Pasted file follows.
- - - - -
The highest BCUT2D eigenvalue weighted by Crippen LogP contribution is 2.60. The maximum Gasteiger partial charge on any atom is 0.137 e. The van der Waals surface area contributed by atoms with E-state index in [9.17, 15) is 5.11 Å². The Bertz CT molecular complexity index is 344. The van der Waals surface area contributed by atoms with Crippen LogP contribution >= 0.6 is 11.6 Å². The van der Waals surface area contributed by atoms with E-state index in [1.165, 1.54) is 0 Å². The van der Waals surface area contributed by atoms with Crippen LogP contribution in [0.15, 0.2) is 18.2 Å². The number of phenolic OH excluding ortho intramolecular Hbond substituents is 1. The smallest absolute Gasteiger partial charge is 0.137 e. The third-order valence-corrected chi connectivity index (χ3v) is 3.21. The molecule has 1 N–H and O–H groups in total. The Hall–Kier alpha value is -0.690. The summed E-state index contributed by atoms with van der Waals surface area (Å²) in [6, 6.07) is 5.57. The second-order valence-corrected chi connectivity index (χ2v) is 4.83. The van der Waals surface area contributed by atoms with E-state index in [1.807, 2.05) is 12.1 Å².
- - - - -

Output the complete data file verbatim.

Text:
The highest BCUT2D eigenvalue weighted by Crippen LogP contribution is 2.60. The maximum Gasteiger partial charge on any atom is 0.137 e. The van der Waals surface area contributed by atoms with E-state index in [9.17, 15) is 5.11 Å². The Bertz CT molecular complexity index is 344. The van der Waals surface area contributed by atoms with Crippen LogP contribution >= 0.6 is 11.6 Å². The van der Waals surface area contributed by atoms with E-state index in [1.165, 1.54) is 0 Å². The van der Waals surface area contributed by atoms with Crippen LogP contribution in [0.15, 0.2) is 18.2 Å². The number of phenolic OH excluding ortho intramolecular Hbond substituents is 1. The smallest absolute Gasteiger partial charge is 0.137 e. The third-order valence-corrected chi connectivity index (χ3v) is 3.21. The molecule has 1 N–H and O–H groups in total. The Hall–Kier alpha value is -0.690. The summed E-state index contributed by atoms with van der Waals surface area (Å²) in [6, 6.07) is 5.57. The second-order valence-corrected chi connectivity index (χ2v) is 4.83. The van der Waals surface area contributed by atoms with E-state index in [1.807, 2.05) is 12.1 Å².